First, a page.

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    Once when I rode a private the engineer of a passing CN freight complained about passengers leaning out of the vestibule. The private car attendant was told to close up the vestibule which he did until the next crew came on-board.
     
  11. Jun 1, 2019 #11

    Michigan Mom

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    For as long as I can remember, Amtrak conductors have been making announcements that shoes are required to walk in the train. To me the designation of "shoes" means that the foot is covered for safety, hence Amtrak is not liable if someone chooses to disregard, and is injured as a result. As such, "shoe" would rule out sandals, flip flops and the like. Some open toe shoes cover more of the foot than others. And there lies the problem as it's not a clear cut designation so all you can do is rule out all of them.
     
  12. Jun 1, 2019 #12

    Rasputin

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    I don't see why Amtrak should care what people are wearing when riding in a private car (or even if they choose to be on the open platform) unless Amtrak is using this to further harass private car owners and discourage patronage (Wait, maybe I have answered my own question!)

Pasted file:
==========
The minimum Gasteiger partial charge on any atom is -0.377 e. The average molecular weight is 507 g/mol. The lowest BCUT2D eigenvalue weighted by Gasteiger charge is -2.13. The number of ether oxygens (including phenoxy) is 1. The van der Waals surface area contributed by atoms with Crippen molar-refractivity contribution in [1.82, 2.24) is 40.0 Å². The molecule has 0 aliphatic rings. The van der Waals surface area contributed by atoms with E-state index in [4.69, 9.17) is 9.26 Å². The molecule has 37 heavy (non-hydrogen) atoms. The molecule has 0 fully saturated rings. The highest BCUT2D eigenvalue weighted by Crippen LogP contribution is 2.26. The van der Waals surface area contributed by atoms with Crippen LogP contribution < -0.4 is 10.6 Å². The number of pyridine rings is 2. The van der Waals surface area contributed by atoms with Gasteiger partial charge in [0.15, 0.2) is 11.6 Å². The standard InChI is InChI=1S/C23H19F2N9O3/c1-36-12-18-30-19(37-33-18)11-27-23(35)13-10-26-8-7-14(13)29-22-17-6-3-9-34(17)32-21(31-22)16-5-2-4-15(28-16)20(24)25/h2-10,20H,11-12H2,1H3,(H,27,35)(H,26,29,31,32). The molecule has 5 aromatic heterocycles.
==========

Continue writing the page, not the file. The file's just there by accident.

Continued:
I don't believe that airlines have much in the way of footwear requirements for passengers except that they wear some type of footwear. I have watched enough TV shows to know that a person travelling on a airplane should wear leather shoes and not sandals or shoes made of a synthetic material. I assume the same recommendation would go for trains but people wear what they want at their own risk. Any footwear rule for regular Amtrak passengers, except for a requirement to wear some footwear, would be difficult to enforce unless Amtrak wishes to drive away customers (Wait again, maybe I have answered my own question.)
     
  13. Jun 1, 2019 #13

    crescent-zephyr

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    Anywhere you go in life it will be safer to wear closed toe shoes and safer still to wear steel closed shoes. That doesn’t mean we should be regulated to wear certain types of clothing. (I don’t own any open shoes because I’m clumsy and have bad luck, but I feel like I should have the right to wear open toe shoes if I want to!).